Experiencing the Election
There are many who can't wait for the endless requests to participate in a "short political survey." Yet a group of Queens students will be asking the questions this election night, and they're excited about the prospect of living what they are learning.
Exit polling for the November 2012 election has been incorporated into three classes this term. Dr. Commins' "Protest, Polls, and Politics" course, a research methods class for political science majors, and a public relations course in the Knight School.
While the other courses are regularly in the course catalog, Commins designed her class "to take advantage of the dual election events in Charlotte this fall." Students teamed up with psychology and sociology faculty and students to survey people protesting at the Democratic National Convention. Their goal was to learn
"what types of people engage in political protest and what issues are of most concern to them," Commins said. "The students were fascinated by the protesters they met - some quite 'out there' to the students."
Then, on election day, students will survey voters to compare voter responses with what they learned about protesters. That night, students will be in the Knight-Crane Convergence Lab to tabulate and share results with local media.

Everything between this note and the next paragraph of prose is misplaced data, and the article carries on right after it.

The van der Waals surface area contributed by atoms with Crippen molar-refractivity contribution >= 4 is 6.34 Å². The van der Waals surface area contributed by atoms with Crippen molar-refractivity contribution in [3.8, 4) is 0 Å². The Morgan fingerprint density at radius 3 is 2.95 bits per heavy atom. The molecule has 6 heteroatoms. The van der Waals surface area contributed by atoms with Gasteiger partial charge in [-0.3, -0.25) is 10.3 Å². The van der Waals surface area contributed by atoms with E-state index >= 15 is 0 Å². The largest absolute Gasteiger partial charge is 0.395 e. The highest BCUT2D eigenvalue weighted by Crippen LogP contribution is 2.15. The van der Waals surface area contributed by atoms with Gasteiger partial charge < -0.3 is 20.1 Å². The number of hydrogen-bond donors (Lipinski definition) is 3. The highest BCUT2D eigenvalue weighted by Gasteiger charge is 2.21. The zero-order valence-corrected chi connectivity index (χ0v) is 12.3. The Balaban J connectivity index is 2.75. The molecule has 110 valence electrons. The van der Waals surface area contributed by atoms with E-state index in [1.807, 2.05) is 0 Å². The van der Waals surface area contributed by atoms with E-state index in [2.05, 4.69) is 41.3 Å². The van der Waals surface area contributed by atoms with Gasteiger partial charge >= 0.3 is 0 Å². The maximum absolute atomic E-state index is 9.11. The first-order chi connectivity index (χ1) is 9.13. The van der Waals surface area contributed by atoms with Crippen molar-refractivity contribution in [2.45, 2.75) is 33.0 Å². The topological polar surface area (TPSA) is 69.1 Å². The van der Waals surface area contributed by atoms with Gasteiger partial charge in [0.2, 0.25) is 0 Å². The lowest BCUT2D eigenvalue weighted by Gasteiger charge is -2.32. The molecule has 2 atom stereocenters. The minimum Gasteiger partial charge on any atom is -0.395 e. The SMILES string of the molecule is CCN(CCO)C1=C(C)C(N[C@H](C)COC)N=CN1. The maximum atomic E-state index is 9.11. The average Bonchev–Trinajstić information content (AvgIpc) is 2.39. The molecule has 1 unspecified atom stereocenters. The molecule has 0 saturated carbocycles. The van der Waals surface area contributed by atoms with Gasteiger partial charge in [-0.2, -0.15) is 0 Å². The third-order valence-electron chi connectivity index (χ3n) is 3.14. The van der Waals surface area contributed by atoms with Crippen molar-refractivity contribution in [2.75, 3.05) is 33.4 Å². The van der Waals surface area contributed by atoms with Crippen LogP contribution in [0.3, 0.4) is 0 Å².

These courses have helped the students understand the centrality of polling. "This is the bread and butter of American politics," Commins said. "The students' sense of the possibilities of political action and involvement is so much greater now. I hope that they will think more seriously about their obligations and opportunities as citizens."
Taking the class during an election year definitely added an edge for at least one student. "We have so much more real data to work with," said Lauren Hooper. "I've learned about how much goes into the behind the scenes work in polling. You can't just think of a question and throw it out there. You really have to think about what you're asking and who you're asking."
Hooper now takes surveys more seriously. She says everyone "should know the awesome experience they can gain from completing a survey. It's a great opportunity."